CCSC met for the second time of the year. Sarah Ngu and Maren Killackey break down all the action.

Big Hits

  • If sometime in recent weeks you were frantically emailing your professor for the required readings because they weren’t on Courseworks, you shouldn’t have needed to  (you spammer, you!). In 2009, the University Senate passed a resolution requiring the “schools request that professors post course descriptions and information about textbooks and other required readings in appropriate online sites at least two weeks before classes begin.” Needless to say, Columbia is a decentralized place, and enforcement of this resolution has been… lacking. Bruno Mendes, CC’14, academic affairs rep, is trying to hold the University to its very own standards about textbooks and submitting final grades before the deadline this year. Email him at brm2126@columbia.edu if you have complaints.
  • True to their campaign promises, this year’s Exec Board is trying to cut down on Council expenses to leave more money for clubs. But it’s caused a bit of tension within the class councils, because their method of doing so requires what some see as an additional layer of micro-managing-bureaucracy: traditionally, before class council representatives can make a purchase, they, like every student organization, must get an e-form signed by their advisor. Now, reps must also obtain the consent from VP—Funding, Kevin Zhai. Zhai emphasized that he will likely approve all expenses and is just here to ensure that councils aren’t doing unnecessarily expensive things (like ordering expedited shipping on t-shirts because they forgot to place the order on time). (more…)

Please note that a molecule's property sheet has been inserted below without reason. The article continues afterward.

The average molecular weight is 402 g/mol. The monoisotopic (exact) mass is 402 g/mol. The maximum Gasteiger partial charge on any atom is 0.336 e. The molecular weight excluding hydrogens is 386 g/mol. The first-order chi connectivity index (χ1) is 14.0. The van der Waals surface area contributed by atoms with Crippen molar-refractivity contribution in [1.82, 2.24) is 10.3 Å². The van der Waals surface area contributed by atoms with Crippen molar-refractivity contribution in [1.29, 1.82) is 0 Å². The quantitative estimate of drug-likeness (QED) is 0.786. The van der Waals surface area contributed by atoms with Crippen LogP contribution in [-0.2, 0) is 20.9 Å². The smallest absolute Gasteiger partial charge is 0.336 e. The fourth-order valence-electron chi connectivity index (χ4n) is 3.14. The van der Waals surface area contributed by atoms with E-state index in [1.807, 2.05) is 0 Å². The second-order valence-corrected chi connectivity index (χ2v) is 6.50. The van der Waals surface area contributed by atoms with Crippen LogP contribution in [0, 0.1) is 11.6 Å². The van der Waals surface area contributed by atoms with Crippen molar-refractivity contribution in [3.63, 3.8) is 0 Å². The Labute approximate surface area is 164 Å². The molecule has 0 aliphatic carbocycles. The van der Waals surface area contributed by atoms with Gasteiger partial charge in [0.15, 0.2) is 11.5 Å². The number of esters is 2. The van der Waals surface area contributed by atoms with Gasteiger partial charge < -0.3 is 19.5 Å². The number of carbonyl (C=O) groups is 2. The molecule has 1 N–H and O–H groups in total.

2015, Meet Your Presidents

This is where the magic happens...

In case you forgot already, here is what student government is supposed to do. We asked the newly-elected president of each of the three councils to introduce themselves, and list the five most important things that they actually achieved last year. You too can be Barack Obama!

Greetings from Jessica Blank, President of SGA